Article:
Ezra Pound (1885-1972) was an American expatriate poet, critic and intellectual whose contribution to poetry began with the promotion of Imagism. Imagism, a movement in poetry which derived its technique from classical Chinese and Japanese poetry, mainly haiku-stressed clarity, precision and economy of language. It foregoes traditional rhyme and metre in order to, in Pound's words, "to compose in the sequence of the musical phrase, not in the sequence of the metronome".
In Pound's "In a station of the metro", in just two lines he conveys a wealth of imagery and symbolism, to describe the feeling of seeing random faces in a crowd ...view middle of the document...
There is a gap between the second and the last line and it suggests the lapse in time after which she was `laid aside'. The line says `You also' so there were probably many more before who were also `laid aside'. The haiku also can be read as the reminicising of an old debutante who is recalling her days of flirting and maybe one of her beaus was an imperial lord and she has probably laid aside this fan piece as it reminds her of him or maybe she has kept it aside because of all her beaus he meant the most to her.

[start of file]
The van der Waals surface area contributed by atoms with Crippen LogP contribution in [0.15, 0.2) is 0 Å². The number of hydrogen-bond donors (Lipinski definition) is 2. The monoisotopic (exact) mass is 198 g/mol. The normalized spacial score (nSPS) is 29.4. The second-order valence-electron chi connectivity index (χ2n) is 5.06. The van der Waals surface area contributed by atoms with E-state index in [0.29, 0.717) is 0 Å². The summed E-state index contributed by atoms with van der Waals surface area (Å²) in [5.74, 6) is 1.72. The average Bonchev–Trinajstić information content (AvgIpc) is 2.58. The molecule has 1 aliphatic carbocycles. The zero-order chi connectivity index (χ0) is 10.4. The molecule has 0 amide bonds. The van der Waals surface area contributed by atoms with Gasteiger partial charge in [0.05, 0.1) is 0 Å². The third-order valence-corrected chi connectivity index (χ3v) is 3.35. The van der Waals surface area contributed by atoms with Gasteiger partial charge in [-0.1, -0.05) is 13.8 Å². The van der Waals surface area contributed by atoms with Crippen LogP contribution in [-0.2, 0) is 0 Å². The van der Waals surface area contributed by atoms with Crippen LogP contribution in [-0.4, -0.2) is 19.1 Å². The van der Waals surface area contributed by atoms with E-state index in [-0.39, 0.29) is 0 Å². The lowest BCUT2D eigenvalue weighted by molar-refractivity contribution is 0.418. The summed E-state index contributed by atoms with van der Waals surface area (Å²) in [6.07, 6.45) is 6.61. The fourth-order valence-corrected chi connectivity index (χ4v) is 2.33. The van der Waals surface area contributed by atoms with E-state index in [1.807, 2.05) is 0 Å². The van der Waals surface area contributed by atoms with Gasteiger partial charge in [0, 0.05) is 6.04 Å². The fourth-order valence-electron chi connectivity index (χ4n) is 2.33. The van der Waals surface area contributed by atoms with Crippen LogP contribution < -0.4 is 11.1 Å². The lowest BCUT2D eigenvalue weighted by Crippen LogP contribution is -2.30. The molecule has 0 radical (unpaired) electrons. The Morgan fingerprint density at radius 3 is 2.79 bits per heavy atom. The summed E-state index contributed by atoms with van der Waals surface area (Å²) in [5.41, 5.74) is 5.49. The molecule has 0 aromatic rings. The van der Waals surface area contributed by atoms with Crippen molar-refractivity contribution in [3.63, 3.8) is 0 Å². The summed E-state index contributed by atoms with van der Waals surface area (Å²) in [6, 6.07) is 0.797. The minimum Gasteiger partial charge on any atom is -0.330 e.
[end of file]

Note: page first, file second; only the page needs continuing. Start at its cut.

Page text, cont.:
The haiku starts with `O fan' hence it is personified so it cannot be read literally. And either of the surmises could be taken or it could be the same story being told from two points of view. It is a melancholic poem and the tone is reminiscent. A recollection of old days.
Lastly in his haiku `And the days are not full enough' the poet is bemoaning the monotony of his life. The title of the poem is also the first line of the poem. And he repeats the phrase `are not full enough' thrice, including the title. According to him, his `life slips by', he has not made any impact on the world because he is `like a field mouse' who while passing through the fields is `Not shaking the grass'. Nothing he does...